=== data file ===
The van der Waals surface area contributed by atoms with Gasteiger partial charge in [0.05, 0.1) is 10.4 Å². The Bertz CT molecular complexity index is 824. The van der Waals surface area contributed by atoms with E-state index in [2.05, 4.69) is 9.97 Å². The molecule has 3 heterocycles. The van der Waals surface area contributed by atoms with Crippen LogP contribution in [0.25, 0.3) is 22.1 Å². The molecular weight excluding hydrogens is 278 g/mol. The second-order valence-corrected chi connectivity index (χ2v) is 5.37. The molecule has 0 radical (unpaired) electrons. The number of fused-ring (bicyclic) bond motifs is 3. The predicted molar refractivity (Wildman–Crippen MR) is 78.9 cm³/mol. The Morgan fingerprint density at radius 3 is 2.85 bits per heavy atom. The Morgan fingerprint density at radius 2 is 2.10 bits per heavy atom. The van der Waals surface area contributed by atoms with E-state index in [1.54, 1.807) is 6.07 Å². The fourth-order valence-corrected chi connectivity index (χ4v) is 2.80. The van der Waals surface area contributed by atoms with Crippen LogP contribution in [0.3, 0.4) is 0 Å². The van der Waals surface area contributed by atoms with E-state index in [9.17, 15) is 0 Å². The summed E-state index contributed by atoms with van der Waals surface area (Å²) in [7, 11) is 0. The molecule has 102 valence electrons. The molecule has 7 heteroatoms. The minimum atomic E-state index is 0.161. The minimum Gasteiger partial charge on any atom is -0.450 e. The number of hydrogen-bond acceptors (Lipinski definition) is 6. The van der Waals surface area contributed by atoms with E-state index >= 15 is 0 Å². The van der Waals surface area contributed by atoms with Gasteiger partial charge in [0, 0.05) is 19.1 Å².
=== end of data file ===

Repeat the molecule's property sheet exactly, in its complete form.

The van der Waals surface area contributed by atoms with Gasteiger partial charge in [0.05, 0.1) is 10.4 Å². The Bertz CT molecular complexity index is 824. The van der Waals surface area contributed by atoms with E-state index in [2.05, 4.69) is 9.97 Å². The molecule has 3 heterocycles. The van der Waals surface area contributed by atoms with Crippen LogP contribution in [0.25, 0.3) is 22.1 Å². The molecular weight excluding hydrogens is 278 g/mol. The second-order valence-corrected chi connectivity index (χ2v) is 5.37. The molecule has 0 radical (unpaired) electrons. The number of fused-ring (bicyclic) bond motifs is 3. The predicted molar refractivity (Wildman–Crippen MR) is 78.9 cm³/mol. The Morgan fingerprint density at radius 3 is 2.85 bits per heavy atom. The Morgan fingerprint density at radius 2 is 2.10 bits per heavy atom. The van der Waals surface area contributed by atoms with E-state index in [1.54, 1.807) is 6.07 Å². The fourth-order valence-corrected chi connectivity index (χ4v) is 2.80. The van der Waals surface area contributed by atoms with Crippen LogP contribution in [0.3, 0.4) is 0 Å². The van der Waals surface area contributed by atoms with E-state index in [9.17, 15) is 0 Å². The summed E-state index contributed by atoms with van der Waals surface area (Å²) in [7, 11) is 0. The molecule has 102 valence electrons. The molecule has 7 heteroatoms. The minimum atomic E-state index is 0.161. The minimum Gasteiger partial charge on any atom is -0.450 e. The number of hydrogen-bond acceptors (Lipinski definition) is 6. The van der Waals surface area contributed by atoms with E-state index >= 15 is 0 Å². The van der Waals surface area contributed by atoms with Gasteiger partial charge in [0, 0.05) is 19.1 Å².